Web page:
The weather turned unexpectedly cool yesterday. March had been very warm in south Louisiana. Much of the month had days reaching the upper 80s, shattering records. It felt more like early summer than early spring. Then, yesterday, I woke to a morning in the 40s here on the northern shore of Lake Pontchartrain. I opened up windows, and let the cool breezes blow in. I breathed in the fresh, spring air.

These clumps of grass have small lavender blooms. Does anyone know what it’s called?

I spent a fair amount of time outdoors enjoying the mild day yesterday. I pulled up clumps of flowering grass that are threatening to overtake portions the flower beds. I don’t know the name of the plant as it was planted by the former owners of my house, but they produce precious little in way of flowers, but rather spread in large grassy clumps, crowding out my spring bulbs and rose bushes.

I wasn’t able to dislodge much of the roots. A shovel and a strong back will be needed to stop the spread. I’m hoping my yard guy is not afraid in this season of social distancing to tackle the aggressive grassy clumps. I texted him earlier this morning.

Sitting outside early this morning, drinking a cup of coffee, I breathed in the cool air once again. There was a sense of peace and calm, as traffic noise on the nearby highway has lessened considerably in the past few weeks. Some of my neighbors are home all day now, so the neighborhood is quiet.

I thought about the words from a Facebook Live message I heard last night. How am I going to use this time of an unexpected sabbatical of sorts? Do I want to fritter it away with anxious thoughts and actions? Can I dig deep and find peace? What about seeking the presence of God in the mundane tasks of the day? What good can come from this unprecedented time in our nation and world? Will I emerge with a stronger sense of purpose? That’s my hope.

I don’t want to spend my days endlessly scrolling on social media, or mindlessly filling up on snack foods or media binging on streaming shows. I want to emerge with something better. Because one day, the pandemic will pass.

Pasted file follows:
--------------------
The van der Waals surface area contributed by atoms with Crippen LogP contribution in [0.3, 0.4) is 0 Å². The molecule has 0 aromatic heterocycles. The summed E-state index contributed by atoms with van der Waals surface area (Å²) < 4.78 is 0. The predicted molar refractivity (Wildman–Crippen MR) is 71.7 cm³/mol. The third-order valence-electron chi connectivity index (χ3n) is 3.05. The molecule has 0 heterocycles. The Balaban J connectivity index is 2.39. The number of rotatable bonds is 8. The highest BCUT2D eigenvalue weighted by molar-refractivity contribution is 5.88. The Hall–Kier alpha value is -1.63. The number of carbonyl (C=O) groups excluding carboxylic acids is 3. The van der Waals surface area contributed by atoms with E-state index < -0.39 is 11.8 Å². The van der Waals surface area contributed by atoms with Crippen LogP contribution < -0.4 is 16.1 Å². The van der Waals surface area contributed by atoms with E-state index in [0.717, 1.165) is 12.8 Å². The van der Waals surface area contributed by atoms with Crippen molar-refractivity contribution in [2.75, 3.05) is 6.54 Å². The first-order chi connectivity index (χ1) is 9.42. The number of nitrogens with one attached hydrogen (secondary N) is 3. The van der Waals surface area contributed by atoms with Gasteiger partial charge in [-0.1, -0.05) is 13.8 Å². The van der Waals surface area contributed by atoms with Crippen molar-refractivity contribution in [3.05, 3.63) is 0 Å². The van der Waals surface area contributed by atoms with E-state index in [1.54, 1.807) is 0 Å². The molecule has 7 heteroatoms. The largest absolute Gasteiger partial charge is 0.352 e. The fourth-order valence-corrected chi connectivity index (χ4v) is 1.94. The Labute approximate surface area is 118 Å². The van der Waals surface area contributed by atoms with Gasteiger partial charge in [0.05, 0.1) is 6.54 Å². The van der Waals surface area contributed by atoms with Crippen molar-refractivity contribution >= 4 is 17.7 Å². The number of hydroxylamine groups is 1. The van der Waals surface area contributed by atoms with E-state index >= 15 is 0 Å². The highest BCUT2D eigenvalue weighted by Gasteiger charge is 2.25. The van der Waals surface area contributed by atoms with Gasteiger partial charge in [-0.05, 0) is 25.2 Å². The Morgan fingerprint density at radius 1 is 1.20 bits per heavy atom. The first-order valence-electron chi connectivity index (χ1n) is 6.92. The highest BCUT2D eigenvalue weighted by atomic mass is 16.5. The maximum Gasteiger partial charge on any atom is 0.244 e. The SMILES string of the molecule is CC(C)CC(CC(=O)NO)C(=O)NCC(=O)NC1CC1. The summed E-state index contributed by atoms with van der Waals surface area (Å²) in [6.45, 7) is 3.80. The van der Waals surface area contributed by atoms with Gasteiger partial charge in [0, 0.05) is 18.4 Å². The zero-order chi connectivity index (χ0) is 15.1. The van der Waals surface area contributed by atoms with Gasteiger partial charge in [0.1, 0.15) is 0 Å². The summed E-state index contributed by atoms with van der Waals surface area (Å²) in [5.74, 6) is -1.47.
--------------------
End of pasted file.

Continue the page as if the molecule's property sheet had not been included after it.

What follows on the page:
I leave you with a song and lyrics. The worship song, Peace by Casey Corum ends with a chorus that enjoins us to breathe in positive attributes and breathe out negative ones.  You can find the song on YouTube.

Breathe in peace, breathe out strife,

Breathe out death, breathe in life,

Breathe in love, Breathe out hate,

Breathe out fear, breathe in faith.

6 thoughts on “Breathe

  1. I share your wish for peace of mind and soul. In the meantime, until this virus crisis passes, and God knows when it will, keep washing your hands, praying and staying indoors. BTW the picture of your bulbs coming up seems to show a fancy Southern hacienda in the background. Looks beautiful.



    1. The hacienda, or porch in southern culture, is not too fancy. There’s not much more than what the picture shows. I have room for more things. The rocking chairs are moldy. I am thinking of putting in a patio couch set and giving away the moldy rockers.


    1. We had 40s north of the lake, but New Orleans dipped only to the 50s. The lake truly makes a difference in these seasonal cool fronts. I was downright chilly while riding my bicycle this morning.


  2. Thank you for the morning thought. I was still in bed reading the newspaper when it occurred to me that I have been frittering away my time while confined to the house. At best, I have been killing time rather than using it productively.

    I have a nightly exercise when I take my medication. The containers have the day of the week embossed on them. When I pick up the day’s container, I remind myself that is one day lost in time; I will never see it again. Now, how can I better spend my next day?

    Well, here that day is. And I am wisely using it in keeping touch with people who have long been part of my digital life. For that, I am grateful.

    My prayer for you is continued peace at the center.


    1. l like the idea of using pill boxes with the day’s marked on them for something useful and meditative. I used my day to help my mother with various household duties and get her groceries for the week.


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